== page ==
It looks like Nielsen has finally decided to start taking into account viewers that watch shows on things other than TVs. Hopefully this means Community and Happy Endings will finally be seen for what they truly are: GIF-creating machines.
'People know Max is a gay character, so why do we have to talk about it?' That kind of motto has taken us a long way, and I hope will take us further.
Happy Endings’ Adam Pally talks about playing TV’s least stereotypical gay dude. And about Mandonna, of course.
Todd VanDerWerff is working late into the night to keep you up to date on the fall television schedules. Don’t you want to know when Don’t Trust The B—— In Apartment 23 will air? Won’t you justify his insomnia?
Walking Dead photo by Bob Mahoney / AMC
The answer lies in the world of the sitcom. For years now, I’ve been dividing sitcoms into shows that aim for greatness and try to push the boundaries of the form, and shows that just want to create a bunch of characters that are fun to hang out with. If Louie wants to change what television is capable of, something like Happy Endings just wants to let me hang out with my television friends on a weekly basis and laugh at the clever things they say. If you go back through television history, this divide has existed from the earliest days of the medium. I Love Lucy and The Honeymooners invented the sitcom form as we know it, but Leave It To Beaver created a warm, gentle space and a family anyone would want to be a part of. All In The Family offered an abrasive, inventive take on the American family, but Happy Days, particularly in its earlier, better seasons, presented a warm, friendly look at adolescence in the ’50s. Seinfeld changed the idea of what made for good sitcom fodder, but Friends took that basic structure and built a warm, loving show about hanging out with your best pals.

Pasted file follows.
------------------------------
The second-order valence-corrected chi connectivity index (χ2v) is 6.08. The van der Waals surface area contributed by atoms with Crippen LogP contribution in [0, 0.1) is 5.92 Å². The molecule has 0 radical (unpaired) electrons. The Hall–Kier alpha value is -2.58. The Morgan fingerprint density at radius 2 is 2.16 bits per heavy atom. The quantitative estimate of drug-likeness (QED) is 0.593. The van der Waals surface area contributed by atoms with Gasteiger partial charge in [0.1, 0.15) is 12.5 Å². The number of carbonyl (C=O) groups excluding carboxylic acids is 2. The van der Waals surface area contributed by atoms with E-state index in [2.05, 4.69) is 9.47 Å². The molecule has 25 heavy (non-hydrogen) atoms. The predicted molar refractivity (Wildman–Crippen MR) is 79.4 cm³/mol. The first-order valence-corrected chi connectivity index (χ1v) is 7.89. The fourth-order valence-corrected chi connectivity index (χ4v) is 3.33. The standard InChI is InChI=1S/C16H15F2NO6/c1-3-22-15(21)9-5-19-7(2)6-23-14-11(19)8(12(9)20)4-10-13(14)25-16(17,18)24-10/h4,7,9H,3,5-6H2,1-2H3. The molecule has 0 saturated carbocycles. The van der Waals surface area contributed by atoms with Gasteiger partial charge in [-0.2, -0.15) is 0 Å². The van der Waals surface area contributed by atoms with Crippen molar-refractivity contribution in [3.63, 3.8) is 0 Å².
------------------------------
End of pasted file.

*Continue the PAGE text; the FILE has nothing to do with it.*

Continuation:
T.V. editor Todd VanDerWerff explains why shows that aren’t great can still get their hooks in us. It is nice to have friends in the television.